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I have been cycling for some months. I started cycling for weight loss, now I am addicted to it.

I have an average speed of about 23 to 28 km/h. I usually ride around 3 to 4 days a week and 80 to 100 km total distance. My weight loss has plateaued which I have not been able to break for some time.

Please guide me in what sort of routine or action I need to follow to overcome this hurdle. Do I go for more average speed or increased distance?

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    AFAIK exercise is absolutely awesome for health and strength and a whole range of other stuff - but it sucks for weight loss. Our bodies are ridiculously effective and even the hardest of workouts consume just a few hundred calories. Easily replaced by a single hamburger. Most energy in our body is used simply for staying alive and you can't really influence it in any way. So if you want to lose weight, the only realistic option is to reduce your calorie intake. Eat less, there's no way around it. (But also take care to make the diet balanced or you'll run into other problems) – Vilx- Oct 5 '18 at 11:33
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    @Vilx- To say the hardest workouts only consume a few hundred calories is nonsense. It is very easy to burn 1000's on a single bike ride. I burned 4600kcal in a single ride in the Italian Alps last month, and I only weigh 60kg - a heavier rider would have burnt significantly more. – Andy P Oct 5 '18 at 12:49
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    @Vilx- Power meter. I took several cafe stops, so was able to recover and refuel before each of the major climbs. 4600kcal is not an unusual amount, during grand tours professional riders burn up to 7000kcal daily – Andy P Oct 5 '18 at 14:42
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    @whatsisname I regularly get similar or higher values to AndyP, but we're talking about a couple of hundred km with some climbing. Me + bike =100kg. Lift that through 3500 vertical metres and you get 3.5MJ. With typical human efficiency that's near enough 3000kcal,before you even account for forward motion. And a burger, fries and a couple of beers gets nowhere near that (big mac and large fries just under 1000, beer 200kcal/pint) – Chris H Oct 6 '18 at 12:36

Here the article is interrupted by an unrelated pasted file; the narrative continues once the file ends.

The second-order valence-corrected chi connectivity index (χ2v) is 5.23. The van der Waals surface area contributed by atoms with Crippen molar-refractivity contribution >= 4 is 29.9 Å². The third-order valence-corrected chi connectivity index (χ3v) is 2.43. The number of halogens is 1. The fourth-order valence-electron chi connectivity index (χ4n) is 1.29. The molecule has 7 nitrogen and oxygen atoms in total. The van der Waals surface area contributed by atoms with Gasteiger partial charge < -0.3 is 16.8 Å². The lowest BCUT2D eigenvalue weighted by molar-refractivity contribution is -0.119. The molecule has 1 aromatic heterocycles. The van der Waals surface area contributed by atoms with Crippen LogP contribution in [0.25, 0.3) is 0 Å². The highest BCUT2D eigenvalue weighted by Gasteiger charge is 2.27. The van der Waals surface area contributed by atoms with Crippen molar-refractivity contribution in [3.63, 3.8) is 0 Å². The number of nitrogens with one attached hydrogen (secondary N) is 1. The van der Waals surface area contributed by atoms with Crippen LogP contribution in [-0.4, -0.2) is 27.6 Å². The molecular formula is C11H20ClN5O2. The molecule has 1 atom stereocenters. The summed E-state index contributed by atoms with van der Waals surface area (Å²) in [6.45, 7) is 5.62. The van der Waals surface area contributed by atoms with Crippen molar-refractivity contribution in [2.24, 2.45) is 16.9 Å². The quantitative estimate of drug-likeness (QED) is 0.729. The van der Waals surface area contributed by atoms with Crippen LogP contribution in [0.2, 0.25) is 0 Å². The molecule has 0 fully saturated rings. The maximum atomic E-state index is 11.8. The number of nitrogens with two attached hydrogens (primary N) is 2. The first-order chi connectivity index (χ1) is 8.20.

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    The key to weight loss is to never eat the last french fry. – Daniel R Hicks Oct 6 '18 at 21:14
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Most important - Well done in losing weight, what you are experiencing is very normal, don't let it put you off.

A word of warning - despite the common perceptions, most people do not lose weight exercising. Their appetite increases to compensate for the the increased calorie demands, this could be what's happening to you.

Personally I think focusing on weight is at the expense of overall health and well being detracts from the progress most people make and demoralizes them needlessly. Take the weight loss as a part of the equation, but focus more on your fitness and progress. When you started, how far and fast, how often were you riding, how does that compare to now? Are you happier now? Focus on the wins.

Exercise builds muscle, which is heavier (and healthier) than fat - if the weight loss has leveled out because you are building muscle, keep doing what your doing. It may be too late, but measurement is a better guide to progress than weight - did you measure yourself before starting? If not, are your cloths looser, are they still getting looser? Are you feeling less flabby?

To continue to make progress you may need to mix it up a bit. Adding resistance exercises would help - I am a fan of body weight exercises - pushups, pull ups, squats, burpees etc will balance out the cycling. No need for expensive gym memberships and machines, the only thing most people are missing at home is a pullups bar.

As far as cycling, you can also mix it up - instead of training all the time at once pace, you need to have sessions of slow, long distance and sessions that are short, high effort. Also look at doing sprints after a good warmup, - 30seconds at absolute maximum effort, 30-60 seconds to recover, repeat 5 -10 times then cool down. Do these in a short session (if you do this properly, it will be short)

A good guide will be 3 - 4 sessions a week, one will be half you weekly distance at a steady, comfortable pace. One will be short and fast.

Have a look on the internet for suggest training program - they will look something like this:

Day 1 - 50% of weekly distance at slow steady pace
Day 2 - rest
Day 3 - 20% weekly distance at max effort
Day 4 - rest
Day 5 - rest
Day 6 - 30% weekly distance at 'race' pace
Day 7 - rest

One of my favorites - "You don't get fit exercising, you get get fit recovering from exercise."

Hopefully this is enough to get you started - there is a lot of information out there, some will not agree with what I believe. We are all different, sift though it and work out what's right for you. If what you doing does not work, or stops working, no matter who says it, change something.

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    +1 for adding some exercise apart from cycling since it's a repetitious movement with little variation. A few pull-ups, push-ups, squats and deadlifts (unfortunately you need a barbell and quite some weight for those) go a long way to balance it. Strength training is also great fun, especially in the winter when the weather is bad. – Michael Oct 5 '18 at 7:37
  • +1 for a very thorough answer. It lines up very well with the guidance in the excellent book Racing Weight, which has become my go-to reference for getting lean and mean. – Paul Oct 6 '18 at 3:35